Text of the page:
NW Glisan Street, Portland, OR

NW 11th Avenue, Portland, OR

Pursuing such a balanced development approach on the Hill presents one with several options. First, and as promised by the developer of the Bauhaus building site, there is a preservation strategy that includes the character structure’s original exterior design and the retention of its interior environment. New development would occur above and be visually distinct in appearance from the retained character structure. In the particular case of the Bauhaus development the approach is certainly laudable, supportable, and easy to imagine as both the exterior and interior of the Bauhaus and adjacent Pineview Apartments are clearly something special. In the case of the Bauhaus/Pineview, we have a building that is fairly distressed requiring considerable resources and a financial commitment from the developer. Beyond leveraging the ambiance (and good will) of our neighborhood, one major incentive in favor of preservation of the Bauhaus is, of course, the extra floor the developer is awarded as an incentive for its preservation. This incentive is the means that the developer needs to offset the added costs of preserving the buildings instead of tearing them down, and was conceived and shepherded by members of the community, and adopted by the City in 2009.

The Bauhaus Building, Pine and Melrose

Bauhaus Building Interior

In addition to the straight forward preservation approach of the Bauhaus, one could pursue to adaptively re-use a building by restoring it to take on new uses its original developers may never have considered. This option can be attractive if the building in question is, say, a diamond in the rough and not such an obvious preservation candidate as is the Bauhaus. One thing making this approach attractive on Capitol Hill is that we have many of the old Auto Row buildings, buildings originally designed to support automotive uses. Automobiles, being rather large and heavy, required extra-stout structures and open floor plans. The upside to this is that a robust structure and open plan provide the most flexible floor plan of all, one that is well suited to provide for the diverse demands for tenant space on Capitol Hill that include retail, office, and restaurant. In our debate on the value of maintaining the granular streetscapes through preservation of the average and every day, goals for preservation certainly should include such Auto Row buildings as the Davis-Hoffman, pictured below. Davis-Hoffman is is a perfect candidate for conservation efforts, the extent of which are being discussed by members of the Capitol Hill community and the property's  developer, and whose latest design fully integrates the Davis Hoffman and the adjacent Madison Park Greetings buildings into the project.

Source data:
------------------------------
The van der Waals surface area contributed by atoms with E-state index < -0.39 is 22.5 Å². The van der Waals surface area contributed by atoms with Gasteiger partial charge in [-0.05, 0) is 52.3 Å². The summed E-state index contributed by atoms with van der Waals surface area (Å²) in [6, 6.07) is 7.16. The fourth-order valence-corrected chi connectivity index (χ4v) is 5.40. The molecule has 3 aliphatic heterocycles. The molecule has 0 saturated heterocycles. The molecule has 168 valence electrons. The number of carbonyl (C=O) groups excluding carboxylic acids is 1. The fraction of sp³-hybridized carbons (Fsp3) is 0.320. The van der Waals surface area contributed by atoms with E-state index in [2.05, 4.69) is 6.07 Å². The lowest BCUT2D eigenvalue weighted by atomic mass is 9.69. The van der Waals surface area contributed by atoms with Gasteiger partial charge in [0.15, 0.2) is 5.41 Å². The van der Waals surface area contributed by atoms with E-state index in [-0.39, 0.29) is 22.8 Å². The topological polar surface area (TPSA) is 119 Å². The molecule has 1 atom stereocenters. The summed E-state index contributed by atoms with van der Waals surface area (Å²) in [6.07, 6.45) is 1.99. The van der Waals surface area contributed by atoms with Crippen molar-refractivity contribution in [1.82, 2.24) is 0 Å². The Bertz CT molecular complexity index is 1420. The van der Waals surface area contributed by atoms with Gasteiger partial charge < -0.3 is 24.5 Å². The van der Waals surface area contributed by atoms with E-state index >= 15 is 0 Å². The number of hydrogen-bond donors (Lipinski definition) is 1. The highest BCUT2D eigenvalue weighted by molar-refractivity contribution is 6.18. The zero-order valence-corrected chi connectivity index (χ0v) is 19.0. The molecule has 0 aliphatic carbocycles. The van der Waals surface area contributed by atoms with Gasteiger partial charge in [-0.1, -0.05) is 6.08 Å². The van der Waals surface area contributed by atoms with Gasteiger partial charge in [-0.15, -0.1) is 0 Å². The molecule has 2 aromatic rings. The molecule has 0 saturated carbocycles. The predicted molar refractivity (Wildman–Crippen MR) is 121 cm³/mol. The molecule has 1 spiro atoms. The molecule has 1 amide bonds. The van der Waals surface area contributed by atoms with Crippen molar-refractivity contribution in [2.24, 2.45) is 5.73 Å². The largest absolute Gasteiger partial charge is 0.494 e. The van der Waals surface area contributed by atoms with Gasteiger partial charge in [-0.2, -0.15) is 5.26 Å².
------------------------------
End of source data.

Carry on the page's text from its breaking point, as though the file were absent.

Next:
Davis Hoffman, Original Condition (Puget Sound Archives)

Davis Hoffman, Current Condition

Removing the layers of previous renovations would reveal that in its former life the Davis Hoffman was a much more handsome building than it is today, and, more importantly, has those average qualities that contribute to extraordinary streetscapes. Even today it has porosity — courtesy of a substantial collection of large windows — that distinguishes it from contemporary developments. Paired with the two adjacent Madison Park Greetings buildings around the corner (and part of the same proposed development), the Davis Hoffman creates the type of continuous street fabric that has made neighborhoods such as the Pearl District a great success, and holds great promise for ours. Fortunately, on Capitol Hill one needs not imagine the potential outcome of such conservation efforts, for we have many fine examples of adaptive re-use projects. Thanks to such forward thinking developers as Hunter’s Capital, Dunn and Hobbs, and Madrona Real Estate Services — to name but a few — we have not only the architectural proof of the viability of such a strategy (while often times starting with buildings in much greater distress than is Davis Hoffman), but of its financial merits as well. And this group of local developers is willing to share their experiences with others seeking to achieve similar results by in their own development projects.

Elliott Bay Book Company, Prior to Renovation (Image Michael Oaksmith)

Elliott Bay Book Company, Post Renovation